After birth the calf’s digestive tract is open to the absorption of antibody from the colostrum. Over time this transfer mechanism closes. If not enough antibody is transferred to the calf, it is considered to be failure of passive transfer (FPT). The levels can be tested in the calf’s blood. Calves with FPT are susceptible to calving pen diseases (pneumonia and scours) resulting in higher mortality rates. Recent lifelong experiments have exhibited FPT calves to have lower weaning weights than adequately immunized animals.

Last spring we treated about 700 calves four weeks of age or less at our clinic for calf hood diseases. We secured blood samples from these calves and monitored their serum protein levels. We were surprised to find that 95 percent of these calves had FPT. We cannot over emphasize how important that first few hours are to the remainder of the calf’s life. The best cow vaccination program to eliminate scours and other calf hood diseases is of little value if the calf has FPT. We often believe that if we are raising cattle known for good milking ability you should not worry about FPT. An experiment in a herd of purebred Angus cows which were individually penned and paired in the calving barn still had a substantial percentage of the calves exhibiting FPT.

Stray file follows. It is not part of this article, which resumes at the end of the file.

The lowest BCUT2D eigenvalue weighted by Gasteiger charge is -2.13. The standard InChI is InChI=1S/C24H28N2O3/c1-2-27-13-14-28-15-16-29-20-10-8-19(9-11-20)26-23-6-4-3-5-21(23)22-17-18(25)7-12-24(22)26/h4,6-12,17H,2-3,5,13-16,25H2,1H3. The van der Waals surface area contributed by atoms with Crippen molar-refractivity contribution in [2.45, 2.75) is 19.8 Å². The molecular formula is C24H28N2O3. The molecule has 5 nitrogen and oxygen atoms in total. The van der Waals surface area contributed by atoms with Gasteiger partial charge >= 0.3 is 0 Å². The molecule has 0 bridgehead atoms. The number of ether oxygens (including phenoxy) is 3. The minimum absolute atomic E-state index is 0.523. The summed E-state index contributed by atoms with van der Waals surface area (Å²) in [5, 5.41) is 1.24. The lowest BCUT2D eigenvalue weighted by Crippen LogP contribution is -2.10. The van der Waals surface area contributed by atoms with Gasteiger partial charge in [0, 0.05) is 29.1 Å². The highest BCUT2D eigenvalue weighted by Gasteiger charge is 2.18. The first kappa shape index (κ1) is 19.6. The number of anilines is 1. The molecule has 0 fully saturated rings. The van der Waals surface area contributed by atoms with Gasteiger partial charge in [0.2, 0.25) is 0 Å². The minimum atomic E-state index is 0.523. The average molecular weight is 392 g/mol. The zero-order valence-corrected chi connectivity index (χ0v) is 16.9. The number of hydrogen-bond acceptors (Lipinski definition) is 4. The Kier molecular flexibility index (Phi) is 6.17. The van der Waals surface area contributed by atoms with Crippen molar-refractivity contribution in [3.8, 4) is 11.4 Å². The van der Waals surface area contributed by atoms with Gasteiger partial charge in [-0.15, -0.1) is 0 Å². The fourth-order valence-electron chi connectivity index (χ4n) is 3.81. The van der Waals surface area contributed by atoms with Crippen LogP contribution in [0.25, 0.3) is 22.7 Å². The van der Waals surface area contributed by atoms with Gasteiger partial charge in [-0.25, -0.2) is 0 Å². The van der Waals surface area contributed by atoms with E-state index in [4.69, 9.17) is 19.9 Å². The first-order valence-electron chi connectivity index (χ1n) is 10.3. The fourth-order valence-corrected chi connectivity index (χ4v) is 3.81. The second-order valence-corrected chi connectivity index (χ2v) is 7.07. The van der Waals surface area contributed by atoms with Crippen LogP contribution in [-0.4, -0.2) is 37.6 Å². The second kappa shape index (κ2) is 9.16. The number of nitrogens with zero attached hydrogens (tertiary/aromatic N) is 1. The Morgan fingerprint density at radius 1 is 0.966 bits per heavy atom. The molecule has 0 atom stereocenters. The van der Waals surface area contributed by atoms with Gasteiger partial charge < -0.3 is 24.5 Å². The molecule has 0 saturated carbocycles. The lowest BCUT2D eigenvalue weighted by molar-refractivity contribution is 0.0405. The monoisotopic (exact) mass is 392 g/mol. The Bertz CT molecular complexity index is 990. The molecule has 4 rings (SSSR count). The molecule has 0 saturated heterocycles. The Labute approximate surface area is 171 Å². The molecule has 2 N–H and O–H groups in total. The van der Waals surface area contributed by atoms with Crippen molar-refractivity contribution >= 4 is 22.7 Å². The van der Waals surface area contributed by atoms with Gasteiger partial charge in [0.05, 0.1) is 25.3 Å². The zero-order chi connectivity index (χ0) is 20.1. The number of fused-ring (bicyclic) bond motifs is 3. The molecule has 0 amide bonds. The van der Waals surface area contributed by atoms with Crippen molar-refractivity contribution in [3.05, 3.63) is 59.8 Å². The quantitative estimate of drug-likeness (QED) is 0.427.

The best way to assure FPT does not occur is:

1. Adequately vaccinate cows precalving.

2. Assure cows are in good shape. a) Produce an aggressive calf. b) Produce adequate amounts of high quality colostrum.

3. Reduce stress at calving. a) Allow the cow and calf time to bond and suckle adequate colostrum. b) If weather is inclement provide a clean dry calving area with fresh bedding. c) Minimize exposure to mud, manure and standing water.

4. Supplement colostrum if needed in first 12 hours. a) Use fresh colostrum if possible. b) New commercial formulations have higher antibody levels. c) Some clients prefer colostrum tubes or boluses for supplementation.

Your veterinarian will be glad to assist you if you have questions on colostrum formation and uptake. The more successful the colostral uptake in the calf, the healthier the calf will be. Good management at birth will yield rewards throughout the calf’s life.